There is an adequate selection of stalls available offering fair trade goods, musical instruments, organic foods, natural therapies and charities such as Oxfam and Amnesty International. There isn't the variety that is available at some festivals but shopping isn’t normally high on our festival agenda anyway so it suits us and there is enough variety to provide a nice amble away from the music for a bit if you fancy doing something different.

around the festival site
We have to briefly touch upon the subject of loos, it's important to all of us at some point over a weekend so I'm going to talk about them anyway. It's nice to find plenty of toilets in the campsite and there are also plenty around the stages. Even when the headliners are on, the queues aren't enormous. I'm not sure how well they'll get on with the bid for best festie loos but it is a good effort.

The rubbish is regularly collected by some dedicated litter pickers which is nice as we're aware the animals are returning soon after our departure. We don’t receive bin bags on our arrival, but the rubbish and recycling facilities around the campsite and stages are plentiful so it's easy to keep the rubbish under control. I'm in full agreement with the 'no glass' policy so it comes as something of a surprise to be served soft drinks in glass bottles from the bar at the 2nd Stage.

I wasn't too sure what to make of the two day format beforehand and this is reinforced half way through Saturday afternoon when I realize I am having a lovely time, and it is all coming to an end in the near future. However, when it comes down to it, a two day festival is actually alright and I don't feel like we missed out on anything – I was only sad because we were enjoying it. I had many, many highlights over the weekend. Truck 15 offered us all the things we like in a festival and more. I saw bands that I've not heard of, and came away loving, met some new lovely people, and spent a very easy weekend in a field being looked after by a team of people who are clearly all dedicated to making sure we have a good time.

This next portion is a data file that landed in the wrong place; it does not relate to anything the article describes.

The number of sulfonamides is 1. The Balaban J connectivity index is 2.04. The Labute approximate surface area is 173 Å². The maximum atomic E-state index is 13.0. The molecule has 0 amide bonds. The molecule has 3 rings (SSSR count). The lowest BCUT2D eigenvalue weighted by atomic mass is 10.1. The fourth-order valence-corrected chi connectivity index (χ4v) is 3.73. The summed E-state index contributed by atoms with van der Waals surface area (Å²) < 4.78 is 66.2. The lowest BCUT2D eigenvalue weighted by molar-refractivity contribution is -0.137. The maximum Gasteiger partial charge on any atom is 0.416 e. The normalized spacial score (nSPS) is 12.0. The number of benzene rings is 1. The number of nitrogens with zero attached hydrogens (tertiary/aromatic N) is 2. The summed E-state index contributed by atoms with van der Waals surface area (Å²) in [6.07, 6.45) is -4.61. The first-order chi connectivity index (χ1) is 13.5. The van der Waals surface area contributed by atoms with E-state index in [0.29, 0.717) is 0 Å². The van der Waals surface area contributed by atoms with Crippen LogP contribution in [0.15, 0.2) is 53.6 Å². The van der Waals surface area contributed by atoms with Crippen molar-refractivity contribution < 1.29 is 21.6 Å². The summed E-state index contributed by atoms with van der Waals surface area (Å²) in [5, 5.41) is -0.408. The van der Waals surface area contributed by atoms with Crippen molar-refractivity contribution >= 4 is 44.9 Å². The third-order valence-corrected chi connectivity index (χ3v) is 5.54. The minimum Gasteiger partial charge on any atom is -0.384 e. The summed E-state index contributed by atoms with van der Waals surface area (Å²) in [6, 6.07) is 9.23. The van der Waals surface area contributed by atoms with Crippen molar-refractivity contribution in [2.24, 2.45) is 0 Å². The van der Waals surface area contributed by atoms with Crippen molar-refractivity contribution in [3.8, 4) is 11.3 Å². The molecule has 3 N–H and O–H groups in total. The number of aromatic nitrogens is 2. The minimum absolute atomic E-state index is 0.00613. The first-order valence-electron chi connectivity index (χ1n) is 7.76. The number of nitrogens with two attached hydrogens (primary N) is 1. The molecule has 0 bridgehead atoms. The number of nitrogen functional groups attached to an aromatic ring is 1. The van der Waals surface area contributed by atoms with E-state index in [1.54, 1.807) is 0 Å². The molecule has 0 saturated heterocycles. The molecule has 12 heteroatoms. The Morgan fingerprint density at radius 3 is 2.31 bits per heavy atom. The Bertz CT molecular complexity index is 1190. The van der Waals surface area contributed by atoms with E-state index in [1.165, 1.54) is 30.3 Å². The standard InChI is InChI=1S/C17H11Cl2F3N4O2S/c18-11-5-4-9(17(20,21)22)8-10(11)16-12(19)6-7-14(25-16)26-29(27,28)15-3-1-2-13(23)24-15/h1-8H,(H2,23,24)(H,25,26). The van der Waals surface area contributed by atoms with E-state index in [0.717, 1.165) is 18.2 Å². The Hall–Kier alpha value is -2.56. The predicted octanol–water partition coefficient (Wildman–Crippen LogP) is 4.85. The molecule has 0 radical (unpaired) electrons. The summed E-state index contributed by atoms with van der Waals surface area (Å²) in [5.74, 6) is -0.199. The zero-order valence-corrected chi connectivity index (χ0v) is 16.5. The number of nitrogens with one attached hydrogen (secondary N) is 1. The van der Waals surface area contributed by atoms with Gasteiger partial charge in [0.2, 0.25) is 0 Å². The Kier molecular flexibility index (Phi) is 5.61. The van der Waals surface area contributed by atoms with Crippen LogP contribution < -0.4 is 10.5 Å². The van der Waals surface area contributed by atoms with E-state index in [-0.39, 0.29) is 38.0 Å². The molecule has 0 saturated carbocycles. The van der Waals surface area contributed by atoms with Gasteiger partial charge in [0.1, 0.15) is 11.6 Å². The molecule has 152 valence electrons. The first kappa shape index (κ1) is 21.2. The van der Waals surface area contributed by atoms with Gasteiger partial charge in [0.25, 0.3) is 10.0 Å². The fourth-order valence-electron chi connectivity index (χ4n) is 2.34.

Tim Minchin
If I had to name some performance highlights, I'd have to put down Tim Minchin's achingly funny set that has me laughing until I can laugh no more, and the stunning performance put on by Steve Wilson of Robots With Souls. I'd start off thinking Mr Wilson's music is a bit hefty for that time on a Saturday but something inspires me to stay and I'm really pleased I did. When I eventually wriggle my way to the front of the Big Top, I am dumbfounded to find that it really is only one guy with some drum kit – how he manages to create that sound on his own is amazing!

My absolute favourite highlight of the weekend is Man Like Me (live). Every so often we stumble across something that is just that little bit different at a festival. Right from the start with their rather jaw-dropping entrance, they engage the crowd. Their music, lyrics, dance routines and obvious complete enjoyment of what they’re doing is totally infectious and everyone in the place is grinning throughout the set. Even now when I think of that set, it makes me smile.

Summary: All told, I think that this new Truck Festival is a success. It retains its good bits, and puts in some new bits that I hope will help to ensure its continued success. I certainly hope that they get the success they deserve, as they have obviously put in a lot of effort, and we're already planning to attend next year!
review by: Fiona Tayler

photos by: James Tayler

Latest Updates

Truck Festival 2024
festival details
last updated: Wed 6th Sep 2023
Truck Festival 2023
festival details
last updated: Mon 24th Apr 2023
Truck Festival 2023
line-ups & rumours
last updated: Mon 24th Apr 2023
Truck festival
festival home page
last updated: Mon 23rd Jan 2023